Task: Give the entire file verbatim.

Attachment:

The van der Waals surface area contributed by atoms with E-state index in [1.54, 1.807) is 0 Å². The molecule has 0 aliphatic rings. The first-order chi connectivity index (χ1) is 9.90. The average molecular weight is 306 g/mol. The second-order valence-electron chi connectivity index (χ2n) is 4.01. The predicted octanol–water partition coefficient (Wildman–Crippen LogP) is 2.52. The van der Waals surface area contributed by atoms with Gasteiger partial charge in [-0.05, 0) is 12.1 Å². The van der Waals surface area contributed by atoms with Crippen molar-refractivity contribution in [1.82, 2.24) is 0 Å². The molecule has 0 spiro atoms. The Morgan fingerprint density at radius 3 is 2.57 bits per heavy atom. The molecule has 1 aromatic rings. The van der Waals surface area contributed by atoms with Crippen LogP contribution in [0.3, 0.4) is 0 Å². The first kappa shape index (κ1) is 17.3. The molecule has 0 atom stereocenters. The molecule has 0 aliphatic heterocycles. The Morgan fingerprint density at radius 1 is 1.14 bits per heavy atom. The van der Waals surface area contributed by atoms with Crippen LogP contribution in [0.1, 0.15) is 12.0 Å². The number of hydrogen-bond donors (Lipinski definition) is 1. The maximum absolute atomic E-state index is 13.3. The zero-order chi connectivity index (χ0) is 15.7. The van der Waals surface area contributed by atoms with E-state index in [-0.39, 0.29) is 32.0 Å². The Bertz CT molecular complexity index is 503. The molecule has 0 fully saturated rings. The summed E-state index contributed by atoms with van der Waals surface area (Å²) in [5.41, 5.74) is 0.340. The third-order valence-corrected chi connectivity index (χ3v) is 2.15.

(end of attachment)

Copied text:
The van der Waals surface area contributed by atoms with E-state index in [1.54, 1.807) is 0 Å². The molecule has 0 aliphatic rings. The first-order chi connectivity index (χ1) is 9.90. The average molecular weight is 306 g/mol. The second-order valence-electron chi connectivity index (χ2n) is 4.01. The predicted octanol–water partition coefficient (Wildman–Crippen LogP) is 2.52. The van der Waals surface area contributed by atoms with Gasteiger partial charge in [-0.05, 0) is 12.1 Å². The van der Waals surface area contributed by atoms with Crippen molar-refractivity contribution in [1.82, 2.24) is 0 Å². The molecule has 0 spiro atoms. The Morgan fingerprint density at radius 3 is 2.57 bits per heavy atom. The molecule has 1 aromatic rings. The van der Waals surface area contributed by atoms with Crippen LogP contribution in [0.3, 0.4) is 0 Å². The first kappa shape index (κ1) is 17.3. The molecule has 0 atom stereocenters. The molecule has 0 aliphatic heterocycles. The Morgan fingerprint density at radius 1 is 1.14 bits per heavy atom. The van der Waals surface area contributed by atoms with Crippen LogP contribution in [0.1, 0.15) is 12.0 Å². The number of hydrogen-bond donors (Lipinski definition) is 1. The maximum absolute atomic E-state index is 13.3. The zero-order chi connectivity index (χ0) is 15.7. The van der Waals surface area contributed by atoms with E-state index in [-0.39, 0.29) is 32.0 Å². The Bertz CT molecular complexity index is 503. The molecule has 0 fully saturated rings. The summed E-state index contributed by atoms with van der Waals surface area (Å²) in [5.41, 5.74) is 0.340. The third-order valence-corrected chi connectivity index (χ3v) is 2.15.